When you’re looking for your first job after graduation, you’re competing with thousands of other graduates. So you can’t be complacent and assume that your degree means a job will fall into your lap. You have to be proactive and make strenuous efforts to find a job. Many people go for the standard approach of mailing in your resume; there’s nothing wrong with trying this approach, and it works just fine for some people. However, when you’re competing with countless others for available job vacancies, you need to stand out to get your resume in the ‘interview’ pile. So instead of, or in addition to, sending in your resume, you can try the following more inventive ways of finding a job:

Print leaflets with your resume and distribute them near a company you’re interested in working for

A lot of people try approaching an employer on social media because they think it’s the way to get attention. While it’s true that social media can often spread very quickly, there’s no guarantee that the right person will see your message – and it might get lost among all the others, just as a resume will. But if you try distributing leaflets with your resume near a company you’d like to work for, you might just get the attention of someone who matters. It will certainly make you stand out, as nobody else will be doing this! It’s a direct approach, and that kind of tactic can be very effective.

Will it work? Well, you don’t know unless you try it! All you have to lose is some time and the cost of printing some leaflets, which you can do at home if you have a printer. However, you’ll need to be pretty confident to try this, and not be put off by anyone throwing away your leaflet or refusing to take it. It also depends on being there at the right time and catching the eye of someone in charge of hiring.

Go there in person

The fact is that if you apply in written form, you’re just another applicant. Recruiters have no idea who you are. So going in person to the company and asking to see whoever’s in charge of recruitment – or even the boss if you’re brave enough – can pay off. As with the suggestion above, you’ll need to be bold. The risk is that you’ll be fobbed off with someone who plays no part in recruitment, but equally you could get to speak to someone with influence, or who can put in a word with the people who do the hiring. It’s definitely a proactive method and could impress recruiters with your determination and initiative.

 Nurture contacts

It’s said that the majority of jobs are never advertised on the open market, but are instead filled by word of mouth. So always look out for any opportunity to network and make contacts. These could be people you met in college or friends of friends; it’s easy to keep in touch via social media. Let people know what kind of employment you’re interested in – they may remember you in the future when they have a suitable vacancy, or be able to mention your name to others. People often prefer to go on recommendations from people whose opinions they trust, so even indirect contacts – friends of friends – may have something to offer you.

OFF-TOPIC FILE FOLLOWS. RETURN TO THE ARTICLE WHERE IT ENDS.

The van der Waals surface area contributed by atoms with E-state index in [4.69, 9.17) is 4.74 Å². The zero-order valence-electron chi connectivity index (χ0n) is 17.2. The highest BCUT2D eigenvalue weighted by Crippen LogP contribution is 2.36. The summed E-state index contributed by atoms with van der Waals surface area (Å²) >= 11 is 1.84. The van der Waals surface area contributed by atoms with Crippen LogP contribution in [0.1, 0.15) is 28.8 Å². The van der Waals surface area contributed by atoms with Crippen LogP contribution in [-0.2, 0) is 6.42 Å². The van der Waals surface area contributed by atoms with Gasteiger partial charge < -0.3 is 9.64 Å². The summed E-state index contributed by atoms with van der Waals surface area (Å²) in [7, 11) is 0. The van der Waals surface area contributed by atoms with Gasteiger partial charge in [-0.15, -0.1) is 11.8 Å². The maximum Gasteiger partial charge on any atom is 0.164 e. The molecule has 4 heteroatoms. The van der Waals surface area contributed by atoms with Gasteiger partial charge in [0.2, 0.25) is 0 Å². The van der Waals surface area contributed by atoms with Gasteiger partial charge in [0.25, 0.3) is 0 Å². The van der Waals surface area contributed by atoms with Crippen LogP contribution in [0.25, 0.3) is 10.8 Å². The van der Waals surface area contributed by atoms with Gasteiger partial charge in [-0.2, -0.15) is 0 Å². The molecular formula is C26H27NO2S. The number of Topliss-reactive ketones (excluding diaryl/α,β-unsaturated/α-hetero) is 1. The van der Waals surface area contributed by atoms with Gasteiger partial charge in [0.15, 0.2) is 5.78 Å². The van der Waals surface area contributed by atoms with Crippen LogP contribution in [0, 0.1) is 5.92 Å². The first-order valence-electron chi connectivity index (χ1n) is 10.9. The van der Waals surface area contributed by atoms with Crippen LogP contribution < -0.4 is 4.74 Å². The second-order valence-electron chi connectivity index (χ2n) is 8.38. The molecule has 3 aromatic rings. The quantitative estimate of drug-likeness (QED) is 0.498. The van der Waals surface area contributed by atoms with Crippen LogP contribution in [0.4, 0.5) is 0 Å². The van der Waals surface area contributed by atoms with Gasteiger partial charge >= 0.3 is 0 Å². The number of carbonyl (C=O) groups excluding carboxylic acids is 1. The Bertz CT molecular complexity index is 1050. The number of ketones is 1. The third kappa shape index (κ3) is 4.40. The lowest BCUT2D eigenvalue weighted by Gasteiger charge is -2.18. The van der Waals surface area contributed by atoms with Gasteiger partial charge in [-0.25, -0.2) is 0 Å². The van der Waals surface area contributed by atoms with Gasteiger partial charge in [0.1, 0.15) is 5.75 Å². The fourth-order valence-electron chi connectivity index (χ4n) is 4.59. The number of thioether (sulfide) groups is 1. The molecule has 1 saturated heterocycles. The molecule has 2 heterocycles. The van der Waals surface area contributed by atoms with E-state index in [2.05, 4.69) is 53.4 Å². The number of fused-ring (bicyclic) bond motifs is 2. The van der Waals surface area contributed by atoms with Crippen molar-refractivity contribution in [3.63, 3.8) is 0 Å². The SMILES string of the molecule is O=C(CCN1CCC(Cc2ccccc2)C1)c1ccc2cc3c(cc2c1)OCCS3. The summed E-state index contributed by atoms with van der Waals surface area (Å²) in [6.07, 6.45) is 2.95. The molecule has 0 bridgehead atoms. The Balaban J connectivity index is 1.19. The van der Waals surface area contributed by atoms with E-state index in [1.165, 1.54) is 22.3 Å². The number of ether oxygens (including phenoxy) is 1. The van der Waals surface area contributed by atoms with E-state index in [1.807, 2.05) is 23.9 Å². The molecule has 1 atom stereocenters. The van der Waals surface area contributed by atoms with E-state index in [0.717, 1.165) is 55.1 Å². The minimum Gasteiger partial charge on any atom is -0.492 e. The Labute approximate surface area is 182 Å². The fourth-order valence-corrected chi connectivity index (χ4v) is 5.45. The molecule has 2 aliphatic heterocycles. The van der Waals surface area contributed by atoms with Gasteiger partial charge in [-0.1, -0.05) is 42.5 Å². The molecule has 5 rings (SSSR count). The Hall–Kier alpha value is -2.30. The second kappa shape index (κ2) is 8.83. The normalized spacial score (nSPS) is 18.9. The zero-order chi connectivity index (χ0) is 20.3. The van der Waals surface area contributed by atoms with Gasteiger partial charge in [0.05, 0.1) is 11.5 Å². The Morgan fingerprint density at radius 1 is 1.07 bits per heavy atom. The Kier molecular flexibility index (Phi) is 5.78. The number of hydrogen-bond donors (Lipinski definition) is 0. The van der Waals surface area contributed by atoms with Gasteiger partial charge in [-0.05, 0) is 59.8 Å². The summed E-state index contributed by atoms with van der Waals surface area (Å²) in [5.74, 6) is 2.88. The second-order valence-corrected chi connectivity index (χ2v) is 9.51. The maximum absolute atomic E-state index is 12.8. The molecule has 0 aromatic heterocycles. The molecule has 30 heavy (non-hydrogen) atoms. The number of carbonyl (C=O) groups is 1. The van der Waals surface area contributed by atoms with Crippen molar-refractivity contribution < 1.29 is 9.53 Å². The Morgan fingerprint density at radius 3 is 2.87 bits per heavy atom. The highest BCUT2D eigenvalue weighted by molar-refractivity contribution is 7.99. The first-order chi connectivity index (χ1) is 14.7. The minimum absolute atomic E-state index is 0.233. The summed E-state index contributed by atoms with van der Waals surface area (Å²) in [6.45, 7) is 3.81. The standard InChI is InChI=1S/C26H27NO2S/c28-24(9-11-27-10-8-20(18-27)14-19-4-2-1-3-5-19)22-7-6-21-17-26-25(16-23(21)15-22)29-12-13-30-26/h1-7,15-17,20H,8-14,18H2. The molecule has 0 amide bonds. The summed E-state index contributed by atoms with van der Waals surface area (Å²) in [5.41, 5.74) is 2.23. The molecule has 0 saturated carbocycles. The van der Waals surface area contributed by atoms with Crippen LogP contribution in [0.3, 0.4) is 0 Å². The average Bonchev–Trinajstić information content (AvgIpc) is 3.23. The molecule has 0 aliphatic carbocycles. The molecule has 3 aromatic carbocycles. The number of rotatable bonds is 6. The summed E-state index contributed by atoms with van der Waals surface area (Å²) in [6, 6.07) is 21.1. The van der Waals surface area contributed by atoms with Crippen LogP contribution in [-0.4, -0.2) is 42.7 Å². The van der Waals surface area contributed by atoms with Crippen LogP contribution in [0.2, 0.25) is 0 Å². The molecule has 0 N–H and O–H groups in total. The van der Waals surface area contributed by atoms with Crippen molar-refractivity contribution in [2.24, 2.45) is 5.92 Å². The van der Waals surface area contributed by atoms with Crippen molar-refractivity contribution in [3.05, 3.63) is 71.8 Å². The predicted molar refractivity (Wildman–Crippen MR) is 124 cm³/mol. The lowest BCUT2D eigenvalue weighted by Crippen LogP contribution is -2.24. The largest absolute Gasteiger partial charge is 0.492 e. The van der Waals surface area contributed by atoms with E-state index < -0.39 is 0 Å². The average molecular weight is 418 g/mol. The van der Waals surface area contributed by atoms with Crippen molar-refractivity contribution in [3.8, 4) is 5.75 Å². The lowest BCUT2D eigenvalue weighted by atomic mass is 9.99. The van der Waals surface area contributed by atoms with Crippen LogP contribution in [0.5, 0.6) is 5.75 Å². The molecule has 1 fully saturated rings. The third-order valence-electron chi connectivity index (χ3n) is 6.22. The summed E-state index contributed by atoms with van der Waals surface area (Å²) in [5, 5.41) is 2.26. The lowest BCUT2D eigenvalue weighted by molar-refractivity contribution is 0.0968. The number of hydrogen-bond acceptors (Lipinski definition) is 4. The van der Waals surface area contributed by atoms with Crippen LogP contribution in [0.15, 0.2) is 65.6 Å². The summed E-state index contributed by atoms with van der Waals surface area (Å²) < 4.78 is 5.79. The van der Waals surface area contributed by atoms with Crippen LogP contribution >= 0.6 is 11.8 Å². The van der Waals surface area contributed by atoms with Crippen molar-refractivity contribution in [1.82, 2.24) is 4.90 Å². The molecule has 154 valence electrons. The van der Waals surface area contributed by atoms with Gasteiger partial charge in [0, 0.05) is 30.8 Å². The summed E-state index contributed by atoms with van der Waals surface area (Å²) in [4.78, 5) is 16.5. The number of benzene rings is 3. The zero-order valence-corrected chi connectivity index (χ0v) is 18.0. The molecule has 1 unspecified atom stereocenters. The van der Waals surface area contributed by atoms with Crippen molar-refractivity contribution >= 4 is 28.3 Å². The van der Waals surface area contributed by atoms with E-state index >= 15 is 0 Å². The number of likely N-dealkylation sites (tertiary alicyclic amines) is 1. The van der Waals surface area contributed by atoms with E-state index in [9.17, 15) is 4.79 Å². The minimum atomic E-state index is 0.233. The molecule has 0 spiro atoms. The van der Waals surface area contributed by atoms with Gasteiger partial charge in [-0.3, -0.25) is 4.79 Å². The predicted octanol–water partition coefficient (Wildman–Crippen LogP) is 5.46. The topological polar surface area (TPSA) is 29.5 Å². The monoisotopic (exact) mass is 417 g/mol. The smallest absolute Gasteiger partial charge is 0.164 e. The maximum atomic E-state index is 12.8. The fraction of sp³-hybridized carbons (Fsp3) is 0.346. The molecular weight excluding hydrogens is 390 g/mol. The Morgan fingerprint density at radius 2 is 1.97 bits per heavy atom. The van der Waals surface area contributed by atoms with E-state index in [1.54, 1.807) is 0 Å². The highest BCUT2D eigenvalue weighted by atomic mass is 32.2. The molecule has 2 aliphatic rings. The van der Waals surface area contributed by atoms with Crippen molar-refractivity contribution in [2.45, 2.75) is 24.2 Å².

Many jobseekers use the volunteering route to get into full-time employment. It’s an especially useful option for new graduates, who may not have any work experience; companies often prefer candidates with experience. It’s also beneficial if you want to get into a particular field, as you can gain relevant experience and make contacts that could lead to a job. There are benefits of volunteering but the downside is that you could end up just giving your time for free, plus some companies take advantage and never deliver on the vague promise of paid employment.


With so many people chasing available jobs, you really do need to be original and inventive. That’s how some of the most successful people got their start in business. Fortune favours the bold! Try to think how the bosses think, and that could give you some clues as to what might work. What would impress you if you were hiring? Conversely, what would make you think that you’d never give this person a job? For example, dressing up as a character would probably make most bosses give you a wide berth, but could impress someone in a field where an ability to perform is an asset.


One more thing before you go!

There is one more great option you might not yet have considered. If you are failing to find a job by conventional or unconventional methods maybe there’s an entrepreneurial spirit lurking deep inside you that just needs some encouragement. Light its spark and start your own business. No one will ever say that a startup is easy but if you’ve got the seed of an idea that could be turned into a business and you don’t have a job, there is little to lose and a lot to be gained.

Author’s Bio

Joan Gilbert is a creative writer who spend a lot of time for learning writing methods. Nowadays she is planning to launch her own blog dedicated to development of creativity and writing tips.





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Margaret Buj | Interview Coach | Career Coach

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